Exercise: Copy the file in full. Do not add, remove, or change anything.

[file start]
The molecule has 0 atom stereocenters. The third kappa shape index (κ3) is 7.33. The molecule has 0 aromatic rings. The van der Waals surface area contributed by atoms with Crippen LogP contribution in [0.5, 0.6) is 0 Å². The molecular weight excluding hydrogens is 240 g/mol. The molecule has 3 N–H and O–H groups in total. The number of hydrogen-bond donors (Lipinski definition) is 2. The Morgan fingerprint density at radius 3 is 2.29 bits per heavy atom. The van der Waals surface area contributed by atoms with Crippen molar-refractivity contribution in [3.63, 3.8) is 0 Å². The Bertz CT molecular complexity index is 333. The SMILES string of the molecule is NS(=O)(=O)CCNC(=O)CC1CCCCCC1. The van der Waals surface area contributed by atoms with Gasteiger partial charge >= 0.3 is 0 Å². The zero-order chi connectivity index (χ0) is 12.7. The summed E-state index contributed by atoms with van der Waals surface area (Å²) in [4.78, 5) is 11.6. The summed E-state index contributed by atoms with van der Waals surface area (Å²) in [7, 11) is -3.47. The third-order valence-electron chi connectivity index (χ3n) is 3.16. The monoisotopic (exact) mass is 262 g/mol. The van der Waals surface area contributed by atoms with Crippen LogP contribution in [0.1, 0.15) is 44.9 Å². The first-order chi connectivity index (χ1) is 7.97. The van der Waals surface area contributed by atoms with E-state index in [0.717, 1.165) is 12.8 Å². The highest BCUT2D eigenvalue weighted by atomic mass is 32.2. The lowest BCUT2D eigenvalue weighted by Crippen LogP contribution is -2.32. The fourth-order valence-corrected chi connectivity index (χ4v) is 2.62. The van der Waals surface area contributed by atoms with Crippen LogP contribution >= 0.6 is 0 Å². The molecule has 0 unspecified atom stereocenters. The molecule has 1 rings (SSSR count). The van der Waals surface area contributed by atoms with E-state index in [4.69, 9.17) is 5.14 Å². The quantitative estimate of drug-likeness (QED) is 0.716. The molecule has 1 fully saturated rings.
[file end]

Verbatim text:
The molecule has 0 atom stereocenters. The third kappa shape index (κ3) is 7.33. The molecule has 0 aromatic rings. The van der Waals surface area contributed by atoms with Crippen LogP contribution in [0.5, 0.6) is 0 Å². The molecular weight excluding hydrogens is 240 g/mol. The molecule has 3 N–H and O–H groups in total. The number of hydrogen-bond donors (Lipinski definition) is 2. The Morgan fingerprint density at radius 3 is 2.29 bits per heavy atom. The van der Waals surface area contributed by atoms with Crippen molar-refractivity contribution in [3.63, 3.8) is 0 Å². The Bertz CT molecular complexity index is 333. The SMILES string of the molecule is NS(=O)(=O)CCNC(=O)CC1CCCCCC1. The van der Waals surface area contributed by atoms with Gasteiger partial charge >= 0.3 is 0 Å². The zero-order chi connectivity index (χ0) is 12.7. The summed E-state index contributed by atoms with van der Waals surface area (Å²) in [4.78, 5) is 11.6. The summed E-state index contributed by atoms with van der Waals surface area (Å²) in [7, 11) is -3.47. The third-order valence-electron chi connectivity index (χ3n) is 3.16. The monoisotopic (exact) mass is 262 g/mol. The van der Waals surface area contributed by atoms with Crippen LogP contribution in [0.1, 0.15) is 44.9 Å². The first-order chi connectivity index (χ1) is 7.97. The van der Waals surface area contributed by atoms with E-state index in [0.717, 1.165) is 12.8 Å². The highest BCUT2D eigenvalue weighted by atomic mass is 32.2. The lowest BCUT2D eigenvalue weighted by Crippen LogP contribution is -2.32. The fourth-order valence-corrected chi connectivity index (χ4v) is 2.62. The van der Waals surface area contributed by atoms with Crippen LogP contribution >= 0.6 is 0 Å². The molecule has 0 unspecified atom stereocenters. The molecule has 1 rings (SSSR count). The van der Waals surface area contributed by atoms with E-state index in [4.69, 9.17) is 5.14 Å². The quantitative estimate of drug-likeness (QED) is 0.716. The molecule has 1 fully saturated rings.